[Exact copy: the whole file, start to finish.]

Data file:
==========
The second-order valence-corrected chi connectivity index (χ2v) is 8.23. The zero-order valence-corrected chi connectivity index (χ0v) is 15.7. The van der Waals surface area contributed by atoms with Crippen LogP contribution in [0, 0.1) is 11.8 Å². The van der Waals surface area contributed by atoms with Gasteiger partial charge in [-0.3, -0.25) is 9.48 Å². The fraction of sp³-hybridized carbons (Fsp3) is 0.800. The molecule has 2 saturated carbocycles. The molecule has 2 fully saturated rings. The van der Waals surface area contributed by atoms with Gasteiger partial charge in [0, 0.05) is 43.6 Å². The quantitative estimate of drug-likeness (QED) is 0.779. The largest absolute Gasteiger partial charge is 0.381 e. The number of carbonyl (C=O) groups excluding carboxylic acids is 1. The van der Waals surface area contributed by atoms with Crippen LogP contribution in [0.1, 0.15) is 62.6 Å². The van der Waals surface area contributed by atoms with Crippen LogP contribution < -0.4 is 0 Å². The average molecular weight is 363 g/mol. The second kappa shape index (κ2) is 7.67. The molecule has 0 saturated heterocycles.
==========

The second-order valence-corrected chi connectivity index (χ2v) is 8.23. The zero-order valence-corrected chi connectivity index (χ0v) is 15.7. The van der Waals surface area contributed by atoms with Crippen LogP contribution in [0, 0.1) is 11.8 Å². The van der Waals surface area contributed by atoms with Gasteiger partial charge in [-0.3, -0.25) is 9.48 Å². The fraction of sp³-hybridized carbons (Fsp3) is 0.800. The molecule has 2 saturated carbocycles. The molecule has 2 fully saturated rings. The van der Waals surface area contributed by atoms with Gasteiger partial charge in [0, 0.05) is 43.6 Å². The quantitative estimate of drug-likeness (QED) is 0.779. The largest absolute Gasteiger partial charge is 0.381 e. The number of carbonyl (C=O) groups excluding carboxylic acids is 1. The van der Waals surface area contributed by atoms with Crippen LogP contribution in [0.1, 0.15) is 62.6 Å². The van der Waals surface area contributed by atoms with Crippen LogP contribution < -0.4 is 0 Å². The average molecular weight is 363 g/mol. The second kappa shape index (κ2) is 7.67. The molecule has 0 saturated heterocycles.